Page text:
Copper hit its lowest in more than two months today as a stronger dollar, a looming U.S. fiscal crisis and renewed euro zone worries sapped investor risk appetite and darkened demand prospects. Since the U.S. elections on Tuesday investors have become worried that Washington could struggle to find a compromise to cut the budget deficit before nearly $600 billion worth of spending cuts and tax increases kick in early 2013.

The dollar index was up meanwhile, making headway versus the euro amid uncertainty over aid for Greece and Spain and after European Central Bank president, Mario Draghi, sounded a downbeat note on the economy. A strong dollar makes dollar-priced metals costly for European and other non-U.S. investors. On the positive side, Chinese data showed industrial output and retail sales for October slightly exceeded expectations, while annual October consumer inflation eased to its slowest pace in nearly three years, giving policymakers scope to further looser monetary policy if needed.

Three-month copper on the London Metal Exchange fell 1.23 percent to $7,536 a tonne in official midday rings, having earlier touched $7,506 a tonne, its lowest since late August, and putting it on track for a fifth consecutive week of falls. "A lot of people expected a weaker dollar post-QE III and that hasn't been the case recently, so base metals have done down. (Also) over recent weeks we've seen people become less confident that Chinese government are going to announce lots of new (stimulus) measures," said BNP Paribas ananlsyt Stephen Briggs.

In physical copper markets, Chinese traders are seeing modest improvement in sales, with spot prices rising around 350 yuan to 55,950-56,150 yuan. They said this has helped push physical premiums for copper imports up by around $2 to around $50 a tonne over the past two days, although this does not reflect higher bonded warehouse drawdowns




Markets spent the summer months hoping for concrete action from policy-makers around the world. For once, they were not disappointed, with the ECB announcing its new outright monetary transactions, China detailing $157bn of new infrastructure projects and the Fed moving to QE3. These measures helped to boost metal prices across the board, with both precious and industrial metals rallying strongly between mid-August and late-September. But will these policy-measures be enough to launch a more sustained rally heading into 2013? The global economy continues to suffer from a number of major economic problems, and 2013 may prove to be another difficult year for commodity markets.

In September meeting, the US Fed boldly embarked on a third round of quantitative easing. In an open-ended experiment, the Fed will purchase $40bn of mortgagebacked securities every month until the US jobs market is deemed to be on a clearly improving trend. On top of this, the Fed will continue to buy US Treasuries under its Operation Twist until the end of the year and has indicated that interest rates are likely to be held low until 2015. With US unemployment currently stagnating above 8%, it would need to be clear that unemployment would move inexorably below 7% for the Fed to terminate its ongoing QE3 purchases.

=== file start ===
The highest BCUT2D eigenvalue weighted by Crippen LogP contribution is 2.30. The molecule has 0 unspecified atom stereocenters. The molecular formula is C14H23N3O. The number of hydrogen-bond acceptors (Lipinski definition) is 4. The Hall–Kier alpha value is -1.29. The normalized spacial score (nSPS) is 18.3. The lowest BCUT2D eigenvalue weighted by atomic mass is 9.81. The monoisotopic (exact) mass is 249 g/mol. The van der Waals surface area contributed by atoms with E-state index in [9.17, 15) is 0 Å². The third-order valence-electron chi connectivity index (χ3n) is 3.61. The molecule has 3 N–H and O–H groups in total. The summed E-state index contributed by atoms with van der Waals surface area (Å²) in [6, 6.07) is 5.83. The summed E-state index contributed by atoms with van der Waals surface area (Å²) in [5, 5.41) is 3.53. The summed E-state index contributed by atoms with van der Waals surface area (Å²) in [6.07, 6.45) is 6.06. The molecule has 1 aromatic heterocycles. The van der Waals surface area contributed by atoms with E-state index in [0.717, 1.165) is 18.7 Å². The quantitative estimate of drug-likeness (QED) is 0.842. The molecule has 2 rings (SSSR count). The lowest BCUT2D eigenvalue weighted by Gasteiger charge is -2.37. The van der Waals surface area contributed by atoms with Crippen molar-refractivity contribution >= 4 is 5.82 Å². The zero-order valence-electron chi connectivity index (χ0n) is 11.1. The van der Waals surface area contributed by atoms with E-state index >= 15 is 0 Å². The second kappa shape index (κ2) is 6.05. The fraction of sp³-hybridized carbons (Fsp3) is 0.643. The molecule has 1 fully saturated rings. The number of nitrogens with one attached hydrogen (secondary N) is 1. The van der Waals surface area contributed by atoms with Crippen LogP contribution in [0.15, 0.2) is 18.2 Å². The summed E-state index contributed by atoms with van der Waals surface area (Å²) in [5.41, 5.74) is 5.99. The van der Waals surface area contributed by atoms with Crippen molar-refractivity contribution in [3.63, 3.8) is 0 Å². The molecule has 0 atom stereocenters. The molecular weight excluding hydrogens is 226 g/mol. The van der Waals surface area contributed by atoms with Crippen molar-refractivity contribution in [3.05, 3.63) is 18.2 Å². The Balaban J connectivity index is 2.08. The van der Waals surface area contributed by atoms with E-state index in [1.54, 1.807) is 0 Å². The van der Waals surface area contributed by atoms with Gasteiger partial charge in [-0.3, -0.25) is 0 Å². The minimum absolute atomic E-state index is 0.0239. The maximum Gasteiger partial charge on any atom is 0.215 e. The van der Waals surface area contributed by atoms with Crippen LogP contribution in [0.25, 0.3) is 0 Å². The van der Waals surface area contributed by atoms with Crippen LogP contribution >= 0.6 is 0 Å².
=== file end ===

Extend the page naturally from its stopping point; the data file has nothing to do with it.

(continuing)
Supported by a significant market deficit, copper prices have been better supported than other base metals throughout 2012. At their weakest point, copper prices hit a low of $7,251/tonne, but thanks to the concerted efforts of both the Fed and ECB, copper prices rebounded during September to a high of $8,400/tonne. As miners continue to struggle with a range of new copper projects, general expectation is the market to remain in deficit through much of 2013, although prices will struggle to push up to 2011 highs as China shifts from restocking to destocking and anticipates the imminent expansion of new projects.

Copper edged higher today, helped by a stronger euro on expectations Spain would seek a bailout to rescue its economy, although gains were capped by uncertainty about global growth, while trading volumes were low as China remained on holiday.

Benchmark copper on the London Metal Exchange (LME) shook off losses from the previous session to rise to trade at $8,329.50 in official rings, from Wednesday's close of $8,290. The euro rose against the dollar, with investors keeping a close eye on possible financial aid for Spain as the European Central Bank (ECB) left interest rates unchanged at its latest meeting.

A news conference with ECB president Mario Draghi was due to begin at 1230 GMT, with markets awaiting signals from Draghi about when he might pull the trigger on a new bond-buying plan. Following the ECB's plans for a bond-purchase programme for struggling euro states, investors are still waiting for Spain to bite the bullet and request a formal rescue.